Minimally invasive surgery bests open resections in colon cancer, finds study
USA: Minimally invasive surgery (MIS) in patients with locally advanced colon cancer is beneficial over open resections, a recent study has revealed. The study findings were presented at the virtual Society of American Gastrointestinal and Endoscopic Surgeons meeting.According to the study, patients who underwent MIS were able to start adjuvant therapy more quickly than those undergoing...
USA: Minimally invasive surgery (MIS) in patients with locally advanced colon cancer is beneficial over open resections, a recent study has revealed. The study findings were presented at the virtual Society of American Gastrointestinal and Endoscopic Surgeons meeting.
According to the study, patients who underwent MIS were able to start adjuvant therapy more quickly than those undergoing open resections. However, the researchers caution that these findings should not "imply an impact on oncologic outcomes such as disease recurrence or survival" among patients with locally advanced cancer, adding, "patient selection factors may also impact these findings."
David T. Pointer, MD, of the H. Lee Moffitt Cancer Center in Tampa, Florida, and colleagues conducted an analysis involving over 34,000 stage III colon cancer patients. They found that those who underwent MIS experienced a reduction in the median time to return to intended oncological treatment (RIOT) versus open surgery (6 vs 7 weeks, respectively), median length of hospital stay (5 vs 6 days), and 30-day readmission rates (4.2% vs 4.7%).
A multi-variable analysis for predictors of delayed RIOT characterized MIS as a "favorable predictor" of early RIOT versus open resection (HR 0.793).
Researchers included 34,736 stage III colon adenocarcinoma patients from the National Cancer Database (NCDB) who had undergone surgical resection and initiated adjuvant chemotherapy. Patients diagnosed with rectosigmoid adenocarcinoma, or those having incomplete data were excluded.
Two groups, an open surgical group (n=16,977) and an MIS colectomy group (n=17,759) were matched by propensity scores, where time to RIOT was compared using mixed-effects modeling for each group.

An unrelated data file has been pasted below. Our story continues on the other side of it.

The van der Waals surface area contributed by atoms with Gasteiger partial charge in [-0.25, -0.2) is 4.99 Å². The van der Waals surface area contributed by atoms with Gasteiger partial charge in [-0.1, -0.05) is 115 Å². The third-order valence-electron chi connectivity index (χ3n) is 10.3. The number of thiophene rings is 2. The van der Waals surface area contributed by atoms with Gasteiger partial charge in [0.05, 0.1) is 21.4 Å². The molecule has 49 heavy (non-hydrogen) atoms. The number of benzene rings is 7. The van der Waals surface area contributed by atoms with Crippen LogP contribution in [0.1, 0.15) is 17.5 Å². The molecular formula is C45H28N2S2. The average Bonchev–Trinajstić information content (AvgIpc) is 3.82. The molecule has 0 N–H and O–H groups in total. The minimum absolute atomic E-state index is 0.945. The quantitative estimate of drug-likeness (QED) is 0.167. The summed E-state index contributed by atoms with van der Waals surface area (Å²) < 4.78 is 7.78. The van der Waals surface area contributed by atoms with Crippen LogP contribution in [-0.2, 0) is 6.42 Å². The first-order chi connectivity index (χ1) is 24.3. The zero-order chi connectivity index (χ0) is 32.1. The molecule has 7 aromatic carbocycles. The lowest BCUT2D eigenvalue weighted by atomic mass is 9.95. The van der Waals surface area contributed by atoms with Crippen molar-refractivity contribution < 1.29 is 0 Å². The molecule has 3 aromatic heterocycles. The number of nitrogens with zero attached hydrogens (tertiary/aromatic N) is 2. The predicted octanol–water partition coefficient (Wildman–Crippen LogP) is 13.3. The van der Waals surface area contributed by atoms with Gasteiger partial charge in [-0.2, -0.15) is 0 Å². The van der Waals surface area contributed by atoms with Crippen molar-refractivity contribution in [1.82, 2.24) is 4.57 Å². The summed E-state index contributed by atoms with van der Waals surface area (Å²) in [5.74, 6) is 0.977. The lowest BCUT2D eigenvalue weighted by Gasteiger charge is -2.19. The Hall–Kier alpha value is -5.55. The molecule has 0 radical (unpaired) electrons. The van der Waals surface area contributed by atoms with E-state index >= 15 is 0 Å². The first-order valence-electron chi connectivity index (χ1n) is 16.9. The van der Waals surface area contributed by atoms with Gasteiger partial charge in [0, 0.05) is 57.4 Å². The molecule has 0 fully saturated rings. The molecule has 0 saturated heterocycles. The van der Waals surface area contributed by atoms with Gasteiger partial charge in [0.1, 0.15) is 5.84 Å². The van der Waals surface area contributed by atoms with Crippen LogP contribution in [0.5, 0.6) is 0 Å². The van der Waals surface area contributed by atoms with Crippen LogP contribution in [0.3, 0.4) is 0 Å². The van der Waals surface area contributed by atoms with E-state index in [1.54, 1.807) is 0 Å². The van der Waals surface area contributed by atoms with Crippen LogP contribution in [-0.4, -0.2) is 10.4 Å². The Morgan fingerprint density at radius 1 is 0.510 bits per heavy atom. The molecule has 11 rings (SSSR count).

Patients had a median age of 63, with an equal gender distribution among participants, the researchers said.
Nearly all patients in the MIS cohort (91.8%) underwent a laparoscopic resection, while the remainder had a robotic resection. No differences were observed in short-term outcomes or time to RIOT between the two minimally invasive approaches, the researchers said.
Among the MIS group, 13.2% had to be converted to open surgery. The researchers noted that this small group of patients experienced similar median time to RIOT as those who initially underwent open surgery (7 vs 7 weeks) and were more likely to have delayed RIOT compared to those successfully treated with MIS (HR 1.247).
Society of American Gastrointestinal and Endoscopic Surgeons: Pointer DT, et al "Return to intended oncologic treatment (ROIT) after colectomy for stage III adenocarcinoma: Does surgical approach matter?" SAGES 2021; Abstract S182-SS34.
Medha Baranwal joined Medical Dialogues as an Editor in 2018 for Speciality Medical Dialogues. She covers several medical specialties including Cardiac Sciences, Dentistry, Diabetes and Endo, Diagnostics, ENT, Gastroenterology, Neurosciences, and Radiology. She has completed her Bachelors in Biomedical Sciences from DU and then pursued Masters in Biotechnology from Amity University. She has a working experience of 5 years in the field of medical research writing, scientific writing, content writing, and content management. She can be contacted at firstname.lastname@example.org. Contact no. 011-43720751